Blue clean sky as a symbol of the reduces human activity under the corona crisis.

April 7, 2020

The corona crisis provides limitations, but also opportunities

The world has turned upside down over the past month. Everything we have taken for granted is in a second blown away. The children cannot go to school, we cannot take care of our work in the normal way, we cannot hold family parties, we cannot go out to dinner or to a concert, we cannot see our children and grandchildren, nor our friends.

We have been used to buying everything, but right now it just doesn’t matter. Everything is changed.

No one had imagined that the countries and cities of the world were closing down so quickly, because we are not used to the fact that politicians can handle major global problems – such as the climate problem. Certainly, this crisis management is not agreed at international conferences, but rather through more national strategies – albeit there is some uniformity across the globe.

But it opens up to the next big question – what’s next? The corona crisis does not persist. A pandemic has an expiration date when the world needs to get back on track and become more normal.

The debate on climate, which was the big topic during last year’s election campaigns, is completely muted, but it is not the same as that the problem does not exist. We have had countless climate demonstrations created by the young generation, but so far it has not had the utmost importance. We must build on the commitment of young people. It is their future.

It has been noted that the air in the cities has now become significantly cleaner, when car traffic is minimized and no airstrips are seen in the sky, as air traffic has also been limited. It clearly shows that it is possible to change the condition in a very short time. However, it is of no use if it is at the expense of the economy – after all, the money is needed for the green transformation.

But in fact, politicians should use the current crisis to lay new lines for the development of society in the coming years – for example. more renewable energy, more sustainable construction, more climate-friendly agriculture, get started in fast charging standards so that there is an incentive to replace the car. It would create a cleaner air in the cities – as we currently is seeing it.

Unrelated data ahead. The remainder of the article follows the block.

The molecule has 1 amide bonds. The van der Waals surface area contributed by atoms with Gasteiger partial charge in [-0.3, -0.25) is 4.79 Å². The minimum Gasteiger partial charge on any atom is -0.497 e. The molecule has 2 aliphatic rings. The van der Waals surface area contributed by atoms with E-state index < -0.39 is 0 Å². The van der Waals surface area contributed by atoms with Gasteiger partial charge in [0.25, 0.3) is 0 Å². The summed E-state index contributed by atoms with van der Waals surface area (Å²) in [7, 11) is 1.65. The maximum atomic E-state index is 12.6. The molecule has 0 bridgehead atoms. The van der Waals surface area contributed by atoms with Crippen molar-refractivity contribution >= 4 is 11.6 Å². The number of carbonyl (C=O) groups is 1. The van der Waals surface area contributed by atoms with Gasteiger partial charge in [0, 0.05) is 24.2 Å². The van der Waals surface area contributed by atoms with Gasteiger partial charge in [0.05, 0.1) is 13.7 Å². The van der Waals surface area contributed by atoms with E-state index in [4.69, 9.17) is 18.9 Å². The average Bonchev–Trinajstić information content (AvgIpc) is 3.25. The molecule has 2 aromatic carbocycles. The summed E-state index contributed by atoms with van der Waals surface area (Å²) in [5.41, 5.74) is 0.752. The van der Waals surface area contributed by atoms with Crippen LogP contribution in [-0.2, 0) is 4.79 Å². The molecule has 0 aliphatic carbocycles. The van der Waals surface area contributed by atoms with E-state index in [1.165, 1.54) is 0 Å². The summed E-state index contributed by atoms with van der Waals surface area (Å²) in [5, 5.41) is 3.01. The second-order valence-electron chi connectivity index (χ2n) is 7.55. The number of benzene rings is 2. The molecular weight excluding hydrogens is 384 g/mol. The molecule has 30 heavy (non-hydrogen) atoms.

For we are, after all, ready for change – we align as law-abiding citizens and currently spend time philosophizing and finding new ways to be together. It is positive, and it should make us think about whether the “old” way of life with over-consuming of material goods, which we may not need or have room for, is really the meaning of life.

There is no doubt that the emission of CO2 and other greenhouse gases is reduced at the moment, but it probably will not continue, because the world will soon be turning to the more normal – at least the kind of normality that we saw before the corona crisis, where we emit more greenhouse gasses year after year. We must therefore make changes as the current crisis erupts, but will it be possible at all?

Immediately it looks hard. When governments are lifting the restrictions so that everyone can get back to work, we will probably see that societies turn to the safe and well-known, which is to say that we do as we usually do. There are hardly many – if any at all – who will spend extra time for new green transformations, because there is a loss to be covered. We must produce and manufacture and re-ship goods around the world. So the most likely thing is that nothing will happen! Everything will be as before – or will it?

Because if we as individuals have changed and want to do things a little differently, then companies will have to adapt to the wishes of consumers. It lies in corporate DNA. After all, there is no need to produce goods that no one wants to buy. So here we, as consumers, have a huge responsibility, and we should ask ourselves what we really need.

In that context, my son gave me a thought-provoking quote by the Danish psychologist Svend Brinkmann, which puts contemporary people in perspective – because is that really how we are and are viewed by “society”?

»Try to look at the social system. Here we also only see people as resources that need to be optimized and utilized. Humans are not just human beings, but something we need to make the most of relative to an external set of standards, e.g. a bottom line, a BNP, a competency account, or whatever. It’s inhumane. We have reduced people to resources in line with oil. Just look at the fact that we are talking about human resource management, which is a pretty ugly term when you think about it. It reduces man to a raw material: man and mankind’s creativity must be exploited to the best of its ability. It permeates everything” .

However, it is strikingly positive as soon as we have adapted to new habits in our dealings with one another – because we could all see the necessity of the ultra-fast shutdown. May the same be applied when it comes to biodiversity and climate.

We have opened our eyes to each other and to the beauty of nature. We flow into nature, where we can sense what we really are part of on this planet that we have in common. It will be a historic mistake if we – governments, businesses and individuals – just continue as before the corona crisis and thus fail to make the necessary change, that we know will come. So why not take advantage of the opportunity when it is there – right now!

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